I shook my head, “Not really. I can kind of… put it out of my head, but that’s kind of like how you don’t feel what your toes are feeling most of the time, if nothing exceptional is happening with them. You can concentrate on them and feel your sock, but usually it just tunes out. Like that.”

“Uh… wait, you see out of my eyes all of the time?”

I nodded a little confused, usually Emma was faster on the uptake. But it had been a traumatic evening. Then it clicked. “Oooh, um, right, I do my best to tune out when people are like, going to the bathroom or showering or whatever. I have other… I have other folks eyes I can focus on, which helps a lot.”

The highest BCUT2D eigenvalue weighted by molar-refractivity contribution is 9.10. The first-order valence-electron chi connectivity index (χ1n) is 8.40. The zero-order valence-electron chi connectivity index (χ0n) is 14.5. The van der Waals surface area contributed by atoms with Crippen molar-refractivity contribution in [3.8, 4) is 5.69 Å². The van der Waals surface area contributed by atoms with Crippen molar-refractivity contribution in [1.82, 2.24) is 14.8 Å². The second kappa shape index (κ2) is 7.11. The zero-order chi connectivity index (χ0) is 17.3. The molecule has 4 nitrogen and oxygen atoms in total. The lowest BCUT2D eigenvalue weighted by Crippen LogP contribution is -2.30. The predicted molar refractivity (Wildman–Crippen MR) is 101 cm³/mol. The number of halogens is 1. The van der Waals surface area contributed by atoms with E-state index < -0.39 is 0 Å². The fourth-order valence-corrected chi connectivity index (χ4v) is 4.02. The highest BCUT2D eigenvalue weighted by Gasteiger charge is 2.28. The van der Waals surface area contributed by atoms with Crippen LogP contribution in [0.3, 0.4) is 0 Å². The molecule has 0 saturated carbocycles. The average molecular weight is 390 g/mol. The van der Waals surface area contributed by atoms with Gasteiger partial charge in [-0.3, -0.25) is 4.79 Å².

We sat in awkward silence for a bit.

She yawned and the exhaustion coming off her was almost palpable. I helped her into the bed as she clearly needed it more than I did. I got up to head down to our couch but she stopped me.

“Please stay. I… don’t think I can sleep without someone close.”

I laid in the dark for a long time next to her. The reality of what I’d done over the last month and the guilt of what I’d driven her to warred with anger over what she’d done to me and satisfaction with the revenge. It all combined to leave me with a giddy feeling of unreality. I turned on to my side and looked over to her. She had already fallen asleep and looking at her, remembering the sleepovers of our childhood, I could almost pretend that I’d gotten my friend back. But I knew that even if maybe we were reconciling that things would never be the same between us.